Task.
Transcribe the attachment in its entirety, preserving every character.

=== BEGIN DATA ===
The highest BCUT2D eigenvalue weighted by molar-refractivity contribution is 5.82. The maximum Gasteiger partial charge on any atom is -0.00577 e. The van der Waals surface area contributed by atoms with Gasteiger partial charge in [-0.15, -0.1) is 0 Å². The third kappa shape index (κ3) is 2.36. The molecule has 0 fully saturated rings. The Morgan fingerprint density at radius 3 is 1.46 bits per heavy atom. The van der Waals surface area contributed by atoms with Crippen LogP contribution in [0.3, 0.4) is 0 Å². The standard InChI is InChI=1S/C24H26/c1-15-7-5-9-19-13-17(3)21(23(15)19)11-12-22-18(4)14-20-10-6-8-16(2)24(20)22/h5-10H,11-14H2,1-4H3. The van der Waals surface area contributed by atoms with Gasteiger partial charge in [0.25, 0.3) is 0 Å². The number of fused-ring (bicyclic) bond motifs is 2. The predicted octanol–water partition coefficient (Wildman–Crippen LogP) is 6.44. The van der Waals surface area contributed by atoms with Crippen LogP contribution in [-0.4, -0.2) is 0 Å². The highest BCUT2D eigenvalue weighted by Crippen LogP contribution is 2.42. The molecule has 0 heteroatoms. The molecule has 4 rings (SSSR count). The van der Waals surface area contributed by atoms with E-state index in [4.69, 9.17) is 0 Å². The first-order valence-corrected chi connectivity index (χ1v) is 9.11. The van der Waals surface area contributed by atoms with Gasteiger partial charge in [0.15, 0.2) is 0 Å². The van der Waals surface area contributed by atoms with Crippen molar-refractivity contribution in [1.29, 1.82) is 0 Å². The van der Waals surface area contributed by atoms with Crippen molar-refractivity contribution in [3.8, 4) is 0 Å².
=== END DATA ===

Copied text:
The highest BCUT2D eigenvalue weighted by molar-refractivity contribution is 5.82. The maximum Gasteiger partial charge on any atom is -0.00577 e. The van der Waals surface area contributed by atoms with Gasteiger partial charge in [-0.15, -0.1) is 0 Å². The third kappa shape index (κ3) is 2.36. The molecule has 0 fully saturated rings. The Morgan fingerprint density at radius 3 is 1.46 bits per heavy atom. The van der Waals surface area contributed by atoms with Crippen LogP contribution in [0.3, 0.4) is 0 Å². The standard InChI is InChI=1S/C24H26/c1-15-7-5-9-19-13-17(3)21(23(15)19)11-12-22-18(4)14-20-10-6-8-16(2)24(20)22/h5-10H,11-14H2,1-4H3. The van der Waals surface area contributed by atoms with Gasteiger partial charge in [0.25, 0.3) is 0 Å². The number of fused-ring (bicyclic) bond motifs is 2. The predicted octanol–water partition coefficient (Wildman–Crippen LogP) is 6.44. The van der Waals surface area contributed by atoms with Crippen LogP contribution in [-0.4, -0.2) is 0 Å². The highest BCUT2D eigenvalue weighted by Crippen LogP contribution is 2.42. The molecule has 0 heteroatoms. The molecule has 4 rings (SSSR count). The van der Waals surface area contributed by atoms with E-state index in [4.69, 9.17) is 0 Å². The first-order valence-corrected chi connectivity index (χ1v) is 9.11. The van der Waals surface area contributed by atoms with Gasteiger partial charge in [0.15, 0.2) is 0 Å². The van der Waals surface area contributed by atoms with Crippen molar-refractivity contribution in [1.29, 1.82) is 0 Å². The van der Waals surface area contributed by atoms with Crippen molar-refractivity contribution in [3.8, 4) is 0 Å².